UCI/CHOC Pediatric Endocrinology Fellowship Program

The University of California at Irvine (UCI) in partnership with Children’s Hospital of Orange County (CHOC) offers a three-year training program in a fully ACGME accredited, university-based fellowship program.  Our endocrine and diabetes program aims to prepare fellows for careers as leaders in clinical or academic medicine through a superior academic, professional, and collegial atmosphere.  The first year of fellowship will be largely clinically based in a high-volume inpatient and outpatient setting followed by two years of largely basic science, clinical or translational research within the division, Department of Pediatrics and/or Islet program at University of California at Irvine. Our program is designed to meet the ACGME requirements for fellowship training so fellows may be eligible and successful in attaining board certification.

The training and education of medical students, residents and fellows has been a longstanding focus of CHOC. Each year, CHOC trains about 290 residents and fellows from 38 different training programs, along with 190 medical students.

Contact Us

UCI/CHOC Pediatric Endocrinology Fellowship Program
455 S. Main St
Orange, CA 92868

Judy Sepulveda
Pediatric Endocrinology Fellowship Program Coordinator
UCI.CHOC.PedsEndo@choc.org
Ph (714) 509-8866 | Fax (714) 509-4010

Program Leadership

Himala Kashmiri, DO
Fellowship Program Director

Mark Daniels, MD
Division Chief, Endocrinology and Diabetes

Program Highlights

Duration: 3 years
Prerequisite Training: Applicants must have completed a certified residency program prior to starting fellowship
VISAS accepted by Program: J-1

The UCI/CHOC Pediatric Endocrinology Fellowship program is a three-year program designed to provide in-depth training for board eligible/ board certified pediatricians for an independent career in academic and clinical pediatric endocrinology and diabetes.  We aim to provide the fellow with:
• Structured one-on-one mentoring to help guide their chosen career path
• Opportunities for conducting and presenting research (basic science, translational, clinical and educational) as well as quality improvement projects
• Promoting a collaborative culture and ensuring protection to the fellow to ensure wellness and minimize “burnout”
• Experience to provide patient-centered, evidence-based, high quality and innovative care to patients and their families.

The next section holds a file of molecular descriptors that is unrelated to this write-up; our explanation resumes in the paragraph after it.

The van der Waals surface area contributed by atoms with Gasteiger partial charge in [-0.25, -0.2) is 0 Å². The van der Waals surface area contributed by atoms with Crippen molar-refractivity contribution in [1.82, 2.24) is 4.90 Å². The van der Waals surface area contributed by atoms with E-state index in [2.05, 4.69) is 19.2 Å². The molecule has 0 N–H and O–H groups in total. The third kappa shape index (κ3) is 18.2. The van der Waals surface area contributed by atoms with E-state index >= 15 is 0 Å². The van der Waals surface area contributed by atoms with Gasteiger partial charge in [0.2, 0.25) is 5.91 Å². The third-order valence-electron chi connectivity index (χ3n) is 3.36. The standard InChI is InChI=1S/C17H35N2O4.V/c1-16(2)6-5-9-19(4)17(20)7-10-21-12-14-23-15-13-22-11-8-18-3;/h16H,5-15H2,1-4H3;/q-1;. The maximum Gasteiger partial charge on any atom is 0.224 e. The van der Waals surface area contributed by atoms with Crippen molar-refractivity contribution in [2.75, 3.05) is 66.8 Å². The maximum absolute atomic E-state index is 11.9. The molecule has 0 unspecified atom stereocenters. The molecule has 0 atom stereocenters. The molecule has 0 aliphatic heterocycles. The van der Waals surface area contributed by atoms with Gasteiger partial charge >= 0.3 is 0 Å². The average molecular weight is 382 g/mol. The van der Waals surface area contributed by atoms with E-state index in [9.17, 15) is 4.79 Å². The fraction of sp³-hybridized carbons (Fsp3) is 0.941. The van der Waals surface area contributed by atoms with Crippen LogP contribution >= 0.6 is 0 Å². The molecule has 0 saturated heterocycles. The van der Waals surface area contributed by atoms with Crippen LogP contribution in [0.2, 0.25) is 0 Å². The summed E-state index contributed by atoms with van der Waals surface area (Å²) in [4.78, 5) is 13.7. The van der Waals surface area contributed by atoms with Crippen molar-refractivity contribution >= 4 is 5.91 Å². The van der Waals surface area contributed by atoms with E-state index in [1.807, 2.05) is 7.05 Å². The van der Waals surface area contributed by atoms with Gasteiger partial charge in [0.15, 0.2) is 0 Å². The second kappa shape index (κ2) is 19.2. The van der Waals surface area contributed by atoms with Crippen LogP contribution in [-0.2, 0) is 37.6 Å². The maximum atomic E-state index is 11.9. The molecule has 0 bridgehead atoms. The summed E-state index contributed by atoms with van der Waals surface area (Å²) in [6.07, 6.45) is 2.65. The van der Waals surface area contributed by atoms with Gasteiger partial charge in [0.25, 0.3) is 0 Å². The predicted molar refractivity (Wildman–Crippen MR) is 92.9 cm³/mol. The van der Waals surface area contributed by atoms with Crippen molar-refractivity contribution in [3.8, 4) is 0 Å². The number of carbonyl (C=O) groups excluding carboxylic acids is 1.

Goals & Objectives

In accordance with the ACGME, the first year of fellowship program will be largely dedicated to acquiring clinical skills in pediatric endocrinology.  The second and third years will mainly be focused on the research training in either clinical or basic laboratory research.

The general expectations and responsibilities of the fellows are as follows:
• Fellows will communicate with attending physicians and consulting services.
• Fellows assume progressive responsibility for patient care.
• Fellows are expected to actively seek the most up-to date information to guide practice.
• Fellows take an active role in teaching medical students and residents through bedside teaching, morning reports, noon conferences, and grand rounds.
• With the assistance of the Scholarly Oversight Committee (SOC), fellows will be required to initiate and complete a scholarly project in either clinical or basic science research that meets ACGME program requirements.
• Fellows scholarly progress will be monitored by the Scholarly Oversight Committee (SOC) on a semiannual basis.
• Fellow progress will be assessed through a Clinical Competency Committee (CCC).
• Fellows will receive education and participate in a quality improvement project.
• As part of the UCI system, fellows will have a housing stipend ($2,900/ year), professional licensure and exam stipend ($1,000) and also get white coats/laundering service.
• The Pediatric Endocrinology Fellowship program will provide up to $1,500 per year for each fellows’ educational needs, such as books, software, and board review courses (for example, the AAP’s online PREP ID Self-Assessment) Educational conferences ($2,000/ year)
• Health insurance, dental insurance, disability insurance, mental health insurance.